Commentary by Kevin Smith, Jason Mewes, Stacie Mistysyn, Jim Jackman and Aaron Martin (2005)/ Jay and Silent Bob Do Degrassi Director’s Cut (2005)

In the before time, the long long ago, Drake was not one of the biggest pop stars on the planet. He was Aubrey Graham, child actor and star of Degrassi: The Next Generation. The brand Degrassi has a long history, becoming a powerhouse of educational entertainment in the eighties with Degrassi Junior High and, shockingly, Degrassi High. Kevin Smith was a massive fan of the shows, referencing them directly in ClerksMallrats and Chasing Amy. After years of interest and admiration garnered from re-airings like Star Trek before it, Degrassi would return in 2001 with its own Next Generation. Degrassi would utilize characters from the previous iterations as parents and authority figures, taking the Next Generation moniker quite seriously. Degrassi: The Next Generation would become the leader of Viacom’s growing The N brand, and was a touchstone for a generation.

But why?

Though classified as Millennials, I honestly believe there is another, transitional generation between them and Generation X, one that experienced the latter days of the analog world while being introduced to the media of the internet age. As a member of this transitional generation, Degrassi held a lot of weight.

One of the hallmarks of the original Degrassi was its willingness to tackle some of the less comfortable issues of teen life. They even developed the Degrassi Talks follow up shows to more directly discuss them. Degrassi: The Next Generation retained and updated these issues. As they said in the promos, “It Goes There”. However, since these episodes weren’t aiming for a TV-MA rating, the show would have to tread a little more likely than the writers would have probably liked to. Because of this, The Next Generation would embrace the sometimes ridiculous premises with a due dose of self awareness. There was even an episode where a character freaks about how it is the school that is causing all of this calamity. Watch, you’ll hit it eventually. For years, and into adulthood, many of us continued to follow our favorite characters as they aged and progressed. I haven’t watched more recent seasons, but that is quite literally because my contemporaries no longer appear in those seasons. It is a telling aspect of my, and many others, emotional attachment to the characters.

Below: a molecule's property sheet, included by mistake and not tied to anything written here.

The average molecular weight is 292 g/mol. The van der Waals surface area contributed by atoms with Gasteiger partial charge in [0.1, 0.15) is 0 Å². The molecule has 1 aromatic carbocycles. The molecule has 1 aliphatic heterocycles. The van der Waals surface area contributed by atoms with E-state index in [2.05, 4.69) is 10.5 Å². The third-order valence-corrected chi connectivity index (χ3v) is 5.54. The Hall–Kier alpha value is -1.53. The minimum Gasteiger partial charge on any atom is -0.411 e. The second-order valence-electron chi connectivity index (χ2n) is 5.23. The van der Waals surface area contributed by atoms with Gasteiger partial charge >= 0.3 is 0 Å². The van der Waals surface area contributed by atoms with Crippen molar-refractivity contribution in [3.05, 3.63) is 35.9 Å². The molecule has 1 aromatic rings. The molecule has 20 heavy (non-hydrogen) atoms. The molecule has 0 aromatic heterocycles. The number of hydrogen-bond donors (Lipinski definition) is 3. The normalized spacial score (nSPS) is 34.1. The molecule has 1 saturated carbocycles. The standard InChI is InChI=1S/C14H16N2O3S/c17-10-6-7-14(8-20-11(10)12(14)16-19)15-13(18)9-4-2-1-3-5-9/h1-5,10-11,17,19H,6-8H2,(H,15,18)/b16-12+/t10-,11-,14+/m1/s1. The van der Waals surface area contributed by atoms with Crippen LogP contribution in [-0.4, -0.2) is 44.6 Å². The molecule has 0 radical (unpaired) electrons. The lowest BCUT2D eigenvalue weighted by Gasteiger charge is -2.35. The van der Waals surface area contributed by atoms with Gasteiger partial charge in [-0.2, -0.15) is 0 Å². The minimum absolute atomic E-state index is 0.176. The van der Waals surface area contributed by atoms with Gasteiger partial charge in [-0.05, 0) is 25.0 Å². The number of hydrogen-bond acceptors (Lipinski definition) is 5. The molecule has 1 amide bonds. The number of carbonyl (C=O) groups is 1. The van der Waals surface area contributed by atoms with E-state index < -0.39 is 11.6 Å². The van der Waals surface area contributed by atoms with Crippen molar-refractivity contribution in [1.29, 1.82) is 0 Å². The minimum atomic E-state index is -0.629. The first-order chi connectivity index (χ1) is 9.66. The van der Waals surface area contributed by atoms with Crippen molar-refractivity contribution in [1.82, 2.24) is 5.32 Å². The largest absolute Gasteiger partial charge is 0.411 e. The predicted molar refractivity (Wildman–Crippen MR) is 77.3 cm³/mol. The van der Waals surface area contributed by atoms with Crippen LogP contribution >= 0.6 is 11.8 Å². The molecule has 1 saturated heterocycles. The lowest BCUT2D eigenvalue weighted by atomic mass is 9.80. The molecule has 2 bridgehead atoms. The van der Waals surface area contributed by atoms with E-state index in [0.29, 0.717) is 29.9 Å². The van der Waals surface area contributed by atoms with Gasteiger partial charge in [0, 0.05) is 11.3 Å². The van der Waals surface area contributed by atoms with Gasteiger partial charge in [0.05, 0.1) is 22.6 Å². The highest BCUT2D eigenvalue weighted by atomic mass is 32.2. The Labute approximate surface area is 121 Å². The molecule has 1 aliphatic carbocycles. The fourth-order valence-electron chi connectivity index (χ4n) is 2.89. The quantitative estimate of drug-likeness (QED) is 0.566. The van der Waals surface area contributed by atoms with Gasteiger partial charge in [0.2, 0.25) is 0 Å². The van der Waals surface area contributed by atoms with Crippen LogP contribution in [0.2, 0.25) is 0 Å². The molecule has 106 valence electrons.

In 2005, two other icons of my transitional generation would get to live a real life fantasy of their own: Jay and Silent Bob showed up on Degrassi: The Next Generation. Jay and Silent Bob Do Degrassi: Director’s Cut is a collection of a three episode arc of the show, including episode 420 (teehee) West End Girls and Goin’ Down The Road Parts One and Two. In the show, Kevin Smith and Jason Mewes appear as fictionalized versions of themselves who seek to shoot a new View Askewniverse feature in The Great White North. I don’t think it is much of a coincidence that Smith has found himself there for recent productions. Imagine a dork like me, who loves both Kevin Smith and Degrassi, freaking out when this happened.

Yeah, that’s exactly how it sounded.

What’s even more amazing is the existence of this DVD. Within, you will find a slightly less edited version of the episodes but that’s not the big attraction here. In the Special Features, you will find a commentary from both Smith and Mewes, plus cast and crew of the show. No, not the kids, and there is good reason. This commentary is a hilarious look at the show, not unlike Smith’s current podcast work, which I’d venture to call it a precursor too. They’re having such a grand time being lewd and vulgar about the episodes that they added a second commentary track which restarts with the first episode. It is hysterical, and a must have for any Kevin Smith fan. It also proves that the crew knew exactly what they were doing in the show and it succeeded from the passion to create something smart and unique for their audience. A Saved By The Bell for another generation, that took the insanity even further.

Jay and Silent Bob Do Degrassi: Director’s Cut is available on DVD, though it is out of print. If you are Kevin Smith completist, a Jay and Silent Bob fan, a devotee of Degrassi or one of them folks who listens to Drake, be sure to grab it while it is still at a reasonable price.